Man sentenced for supplying tragic student, Antoine Maury, with magic mushrooms

Antoine Maury. Picture; Toby Williams
Antoine Maury. Picture; Toby Williams

A man has been sentenced for supplying illegal drugs to a fellow student who was found dead in an Edinburgh loch.

Scott Mckerral, 20, from Campbeltown, received an 18-month supervision order and has been ordered to perform 210 hours of unpaid work on a Community Payback Order in a ruling handed down at Edinburgh Sheriff Court today.

The conviction was linked to the death of 21-year-old French student Antoine Muary.

Mr Muary was found in Duddingston Loch on December 2 last year, almost five weeks after disappearing from a party at the Milton Road campus of Edinburgh College.

Mr Mckerral, who was 19 at the time of the incident, has previously pled guilty to supplying a fungus containing psilocin – otherwise known as ‘Magic Mushrooms’ – at the Halls of Residence to “another or others and, in particular, to Antoine Maury” on 24 October 2016.

Sentence had been deferred for reports.

Mr Maury was born in Paris and had been at Edinburgh College for three months.

After disappearing from the party, there had been sightings of him running towards Duddingston Golf Course.

He was then witnessed in Holyrood Park, acting strangely and stripped to the waist.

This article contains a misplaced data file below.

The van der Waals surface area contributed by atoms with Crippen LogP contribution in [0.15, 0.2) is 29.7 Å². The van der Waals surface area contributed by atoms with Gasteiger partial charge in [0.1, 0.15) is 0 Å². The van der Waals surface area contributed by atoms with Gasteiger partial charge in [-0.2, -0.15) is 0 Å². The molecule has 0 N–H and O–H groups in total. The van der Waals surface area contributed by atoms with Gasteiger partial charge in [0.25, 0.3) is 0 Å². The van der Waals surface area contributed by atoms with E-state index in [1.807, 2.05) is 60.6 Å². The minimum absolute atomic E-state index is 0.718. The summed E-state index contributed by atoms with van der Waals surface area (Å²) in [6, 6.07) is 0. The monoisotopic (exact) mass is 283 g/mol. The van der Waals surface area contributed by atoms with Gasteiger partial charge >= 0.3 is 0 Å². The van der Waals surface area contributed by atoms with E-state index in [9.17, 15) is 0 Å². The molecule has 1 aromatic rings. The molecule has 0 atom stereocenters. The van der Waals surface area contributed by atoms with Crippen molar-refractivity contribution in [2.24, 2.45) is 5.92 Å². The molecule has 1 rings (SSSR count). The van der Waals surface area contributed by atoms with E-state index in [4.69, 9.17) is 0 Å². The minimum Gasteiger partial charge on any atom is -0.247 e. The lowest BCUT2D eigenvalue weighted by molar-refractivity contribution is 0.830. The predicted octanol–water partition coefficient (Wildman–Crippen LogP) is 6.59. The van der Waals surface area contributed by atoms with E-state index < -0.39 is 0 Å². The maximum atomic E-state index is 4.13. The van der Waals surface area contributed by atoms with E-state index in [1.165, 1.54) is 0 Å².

Divers used sonar to search the loch and eventually found Mr Maury’s body.

There were still traces of psilocin in the body despite the amount of time in the water.

Sheriff John Cook extended the sympathy of the court to the family of Mr Muary.

He told Mr Mckerral that, from the Social Word report, it was evident that he had suffered remorse and been deeply affected by his friend’s death.

Sheriff Cook said he took into account that Mr Mckerral had been only 19 at the time and had no previous convictions.

He added: “Furthermore, the effect of your youth, the bearing it might have on your offending or your decision making or the opportunities available to you to yet make something of your life are all relevant factors that the court must take into account.

“The court must also take into account naivety and poor judgement in a young person.”

Sheriff Cook continued: “Given what I have said, although a custodial sentence is no doubt merited, it cannot be said there is no sentence other than a custodial sentence available to the court”.

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